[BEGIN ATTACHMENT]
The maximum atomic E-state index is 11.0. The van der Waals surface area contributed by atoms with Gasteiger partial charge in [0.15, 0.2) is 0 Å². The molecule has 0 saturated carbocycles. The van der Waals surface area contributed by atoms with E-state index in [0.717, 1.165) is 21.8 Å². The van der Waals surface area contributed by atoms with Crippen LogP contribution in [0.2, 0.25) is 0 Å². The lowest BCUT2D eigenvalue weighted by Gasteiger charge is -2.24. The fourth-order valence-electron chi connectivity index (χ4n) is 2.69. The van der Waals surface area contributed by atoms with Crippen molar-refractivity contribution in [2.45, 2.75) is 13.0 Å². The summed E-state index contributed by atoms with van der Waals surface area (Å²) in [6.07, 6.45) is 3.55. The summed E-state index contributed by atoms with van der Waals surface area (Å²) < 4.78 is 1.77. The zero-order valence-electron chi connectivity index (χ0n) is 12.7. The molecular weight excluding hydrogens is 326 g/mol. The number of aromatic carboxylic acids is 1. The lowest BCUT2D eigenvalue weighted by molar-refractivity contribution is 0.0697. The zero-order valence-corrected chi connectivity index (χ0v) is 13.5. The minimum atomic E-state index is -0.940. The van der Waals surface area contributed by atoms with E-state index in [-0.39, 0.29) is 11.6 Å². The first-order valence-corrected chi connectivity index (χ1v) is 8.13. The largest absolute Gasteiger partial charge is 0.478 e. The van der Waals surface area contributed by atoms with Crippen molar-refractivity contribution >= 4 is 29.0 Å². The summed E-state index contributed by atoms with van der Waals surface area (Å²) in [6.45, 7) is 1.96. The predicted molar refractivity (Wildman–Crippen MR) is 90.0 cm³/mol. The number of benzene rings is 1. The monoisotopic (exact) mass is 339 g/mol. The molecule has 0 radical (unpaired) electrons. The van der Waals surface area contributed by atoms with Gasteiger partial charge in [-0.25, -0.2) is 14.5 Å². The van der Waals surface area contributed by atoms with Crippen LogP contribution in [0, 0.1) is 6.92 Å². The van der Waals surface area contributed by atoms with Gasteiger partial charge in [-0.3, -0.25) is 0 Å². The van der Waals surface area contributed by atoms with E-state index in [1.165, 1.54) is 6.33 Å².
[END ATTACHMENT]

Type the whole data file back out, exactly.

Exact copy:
The maximum atomic E-state index is 11.0. The van der Waals surface area contributed by atoms with Gasteiger partial charge in [0.15, 0.2) is 0 Å². The molecule has 0 saturated carbocycles. The van der Waals surface area contributed by atoms with E-state index in [0.717, 1.165) is 21.8 Å². The van der Waals surface area contributed by atoms with Crippen LogP contribution in [0.2, 0.25) is 0 Å². The lowest BCUT2D eigenvalue weighted by Gasteiger charge is -2.24. The fourth-order valence-electron chi connectivity index (χ4n) is 2.69. The van der Waals surface area contributed by atoms with Crippen molar-refractivity contribution in [2.45, 2.75) is 13.0 Å². The summed E-state index contributed by atoms with van der Waals surface area (Å²) in [6.07, 6.45) is 3.55. The summed E-state index contributed by atoms with van der Waals surface area (Å²) < 4.78 is 1.77. The zero-order valence-electron chi connectivity index (χ0n) is 12.7. The molecular weight excluding hydrogens is 326 g/mol. The number of aromatic carboxylic acids is 1. The lowest BCUT2D eigenvalue weighted by molar-refractivity contribution is 0.0697. The zero-order valence-corrected chi connectivity index (χ0v) is 13.5. The minimum atomic E-state index is -0.940. The van der Waals surface area contributed by atoms with E-state index in [-0.39, 0.29) is 11.6 Å². The first-order valence-corrected chi connectivity index (χ1v) is 8.13. The largest absolute Gasteiger partial charge is 0.478 e. The van der Waals surface area contributed by atoms with Crippen molar-refractivity contribution >= 4 is 29.0 Å². The summed E-state index contributed by atoms with van der Waals surface area (Å²) in [6.45, 7) is 1.96. The predicted molar refractivity (Wildman–Crippen MR) is 90.0 cm³/mol. The number of benzene rings is 1. The monoisotopic (exact) mass is 339 g/mol. The molecule has 0 radical (unpaired) electrons. The van der Waals surface area contributed by atoms with Gasteiger partial charge in [-0.25, -0.2) is 14.5 Å². The van der Waals surface area contributed by atoms with Crippen LogP contribution in [0, 0.1) is 6.92 Å². The van der Waals surface area contributed by atoms with Gasteiger partial charge in [-0.3, -0.25) is 0 Å². The van der Waals surface area contributed by atoms with E-state index in [1.165, 1.54) is 6.33 Å².